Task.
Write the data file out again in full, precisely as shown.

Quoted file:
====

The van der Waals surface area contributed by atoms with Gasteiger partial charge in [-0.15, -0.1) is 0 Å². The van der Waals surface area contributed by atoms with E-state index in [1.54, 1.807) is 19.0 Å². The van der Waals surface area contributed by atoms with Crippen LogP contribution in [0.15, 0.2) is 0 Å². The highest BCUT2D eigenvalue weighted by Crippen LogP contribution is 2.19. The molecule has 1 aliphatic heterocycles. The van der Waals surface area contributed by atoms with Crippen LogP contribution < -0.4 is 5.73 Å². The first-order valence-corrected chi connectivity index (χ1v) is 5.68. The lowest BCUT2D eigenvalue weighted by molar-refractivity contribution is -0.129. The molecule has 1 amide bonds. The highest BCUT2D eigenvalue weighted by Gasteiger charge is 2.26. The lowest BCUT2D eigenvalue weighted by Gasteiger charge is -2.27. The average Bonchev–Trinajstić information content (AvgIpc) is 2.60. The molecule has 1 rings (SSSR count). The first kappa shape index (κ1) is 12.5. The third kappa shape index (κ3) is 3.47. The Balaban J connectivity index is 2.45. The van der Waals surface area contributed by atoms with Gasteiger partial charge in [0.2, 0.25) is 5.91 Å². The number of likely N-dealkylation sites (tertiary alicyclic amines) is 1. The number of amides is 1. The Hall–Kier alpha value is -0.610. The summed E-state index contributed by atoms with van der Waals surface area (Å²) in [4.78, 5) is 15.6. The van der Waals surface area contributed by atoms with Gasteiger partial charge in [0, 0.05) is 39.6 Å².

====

The van der Waals surface area contributed by atoms with Gasteiger partial charge in [-0.15, -0.1) is 0 Å². The van der Waals surface area contributed by atoms with E-state index in [1.54, 1.807) is 19.0 Å². The van der Waals surface area contributed by atoms with Crippen LogP contribution in [0.15, 0.2) is 0 Å². The highest BCUT2D eigenvalue weighted by Crippen LogP contribution is 2.19. The molecule has 1 aliphatic heterocycles. The van der Waals surface area contributed by atoms with Crippen LogP contribution < -0.4 is 5.73 Å². The first-order valence-corrected chi connectivity index (χ1v) is 5.68. The lowest BCUT2D eigenvalue weighted by molar-refractivity contribution is -0.129. The molecule has 1 amide bonds. The highest BCUT2D eigenvalue weighted by Gasteiger charge is 2.26. The lowest BCUT2D eigenvalue weighted by Gasteiger charge is -2.27. The average Bonchev–Trinajstić information content (AvgIpc) is 2.60. The molecule has 1 rings (SSSR count). The first kappa shape index (κ1) is 12.5. The third kappa shape index (κ3) is 3.47. The Balaban J connectivity index is 2.45. The van der Waals surface area contributed by atoms with Gasteiger partial charge in [0.2, 0.25) is 5.91 Å². The number of likely N-dealkylation sites (tertiary alicyclic amines) is 1. The number of amides is 1. The Hall–Kier alpha value is -0.610. The summed E-state index contributed by atoms with van der Waals surface area (Å²) in [4.78, 5) is 15.6. The van der Waals surface area contributed by atoms with Gasteiger partial charge in [0, 0.05) is 39.6 Å².